using her professional business address for correspondence about her service with
Pacifica. Brown then stated: “Note that this is my first and only communication with
you regarding this matter. Further, note, that I have no reason to resign and no intention
of resigning from the KPFK Local Station Board or the Pacifica National Board (PNB) as
I was duly elected by the Listener-Sponsor Members and by the Delegates of KPFK,
respectively.” Brown further stated that it was her “understanding” that when similar
issues came up in the past, others were allowed to retain their board positions, and that “a
similar matter has been litigated and the Supreme Court of California ruled that serving in
an unpaid, advisory position without rule-making authority does not rise to the level of
oversight and authority contemplated in Article 4, Section 2A of the Pacifica Bylaws.”
The following week, Gomez sent a follow-up letter to Brown reiterating his
determination that she was disqualified from serving as a KPFK Delegate or a Pacifica
Director. Gomez advised Brown that he took her January 31 letter as an indication of her
intent to appeal his ruling and that he would schedule a “Closed Session” meeting of the
KPFK board for March 12, 2017, at which time she would have the opportunity to
explain her position and present her challenge. Finally, Gomez advised Brown that if the
Board were to overrule his determination regarding Brown’s ineligibility, other bylaws
could be invoked to remove her as a Delegate and Director, including, specifically,
Article Five, Section 7, which states: “Consistent with applicable law, any Director shall
be removed from the position of Director, and cease to be a Director . . . (E) upon the 2/3
vote of the Delegates present and voting (but not less than a majority of all the
Delegates) of the radio station that elected said Director (excluding the vote of the
7
Director in question) that said Director has exhibited conduct that is adverse to the best
interests of the Foundation.”
On February 12, 2017, Brown appeared at a KPFK Board meeting and was
recognized by the Chair. A motion was then made challenging Gomez’s determination
that Brown had resigned. The matter was debated and then Gomez’s decision was
sustained by a vote of 12 to 4, with 3 members abstaining. As noted, Brown’s formal
appeal was scheduled to be heard at KPFK’s March 12 board meeting. The day before
that meeting, Brown submitted a packet of information regarding her “improper removal”
as a Delegate and Director. Brown also requested that Gomez recuse himself from
chairing the hearing and that the matter be heard in an “Open Session” in keeping with
public broadcasting guidelines and Pacifica’s bylaws.
At the March 12 meeting, the KPFK board attempted to hold a closed session to
address Brown’s appeal. According to the minutes from the meeting, “[t]he public
physically refused to leave for the closed session.” A motion to hear the matter in open
session was debated and defeated by majority vote. Then there was another failed
attempt to clear the public. Brown and another person successfully urged the public to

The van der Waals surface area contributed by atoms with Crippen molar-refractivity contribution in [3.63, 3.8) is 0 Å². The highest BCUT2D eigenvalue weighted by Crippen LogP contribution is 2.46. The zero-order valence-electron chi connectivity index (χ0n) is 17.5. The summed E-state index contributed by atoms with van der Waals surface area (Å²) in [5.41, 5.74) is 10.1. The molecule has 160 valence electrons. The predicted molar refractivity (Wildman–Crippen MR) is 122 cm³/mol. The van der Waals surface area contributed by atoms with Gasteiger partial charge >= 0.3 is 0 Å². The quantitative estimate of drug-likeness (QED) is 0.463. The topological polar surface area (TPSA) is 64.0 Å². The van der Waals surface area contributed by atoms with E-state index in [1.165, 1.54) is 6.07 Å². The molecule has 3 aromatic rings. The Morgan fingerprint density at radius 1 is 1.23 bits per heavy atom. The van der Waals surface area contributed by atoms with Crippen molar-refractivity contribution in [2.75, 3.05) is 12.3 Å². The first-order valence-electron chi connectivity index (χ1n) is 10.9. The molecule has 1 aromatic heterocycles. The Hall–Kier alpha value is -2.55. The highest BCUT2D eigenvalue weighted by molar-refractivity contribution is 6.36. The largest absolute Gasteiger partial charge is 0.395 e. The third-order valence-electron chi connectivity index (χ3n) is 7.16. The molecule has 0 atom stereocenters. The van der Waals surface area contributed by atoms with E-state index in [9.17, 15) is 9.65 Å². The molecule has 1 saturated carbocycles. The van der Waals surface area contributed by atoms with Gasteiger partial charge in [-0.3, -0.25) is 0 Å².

refuse to follow the Chair’s instructions to clear the room. Ultimately, the meeting was
adjourned after which two individuals “verbally resigned from the board.”
The hearing on Brown’s appeal was postponed to April 9, 2017. Gomez gave
Brown notice of the new date and advised her that an open session hearing was neither
required nor appropriate under the circumstances. Brown did not attend the April 9
hearing, although she sent an email to board members which stated: “I object to this and
all prior adverse actions, taken personally by you and the Boards, pertaining to my
position as a KPFK LSB Member/Delegate and PNB Director. [¶] Please be advised
that I have hired legal counsel to pursue this matter.”
The minutes from the April 9 KPFK board meeting contain the following
summary of the Brown matter: “Chair Jaime Gomez explained that he deemed Sharon
Brown resigned because of her appointment to the Los Angeles County Small Business
Commission by County Supervisor Sheila Kuehl. This determination that Sharon Brown
8
had effectively resigned was subsequently upheld by the KPFK Local Station Board and
the Pacifica National Board. However, and in order to protect our organization from
threatened legal action, it was decided by our Governance Committee to recommend a
formal vote to remove Sharon Brown as an LSB Member/Delegate and Pacifica National
Director, as per Pacifica bylaws Article Five, Section 7(E). Removal of a Director,
according to this bylaw, requires a 2/3’s vote of Delegates present and voting. Sharon
Brown had been provided with appropriate notice, and an attempt was made to telephone
Sharon Brown during our closed meeting. A motion to remove Sharon Brown as a
member of the KPFK-LSB and Pacifica Director [was] made and passed with a vote of
18 yes, 1 no, 0 abstentions.”
C. The Present Action
On May 19, 2017, Brown and two other individuals, Efia Nwangaza and Adriana
Casenave, filed a petition for injunctive and declaratory relief pursuant to Corporations
Code section 5617 (section 5617), a provision of the Nonprofit Corporation Law, which
authorizes a superior court action to “determine the validity of any election or
appointment of any director of any corporation.” (§ 5617, subd. (a).) Under this statute,
“[t]he court, consistent with the provisions of this part and in conformity with the articles
and bylaws to the extent feasible, may determine the person entitled to the office of
director or may order a new election to be held or appointment to be made, may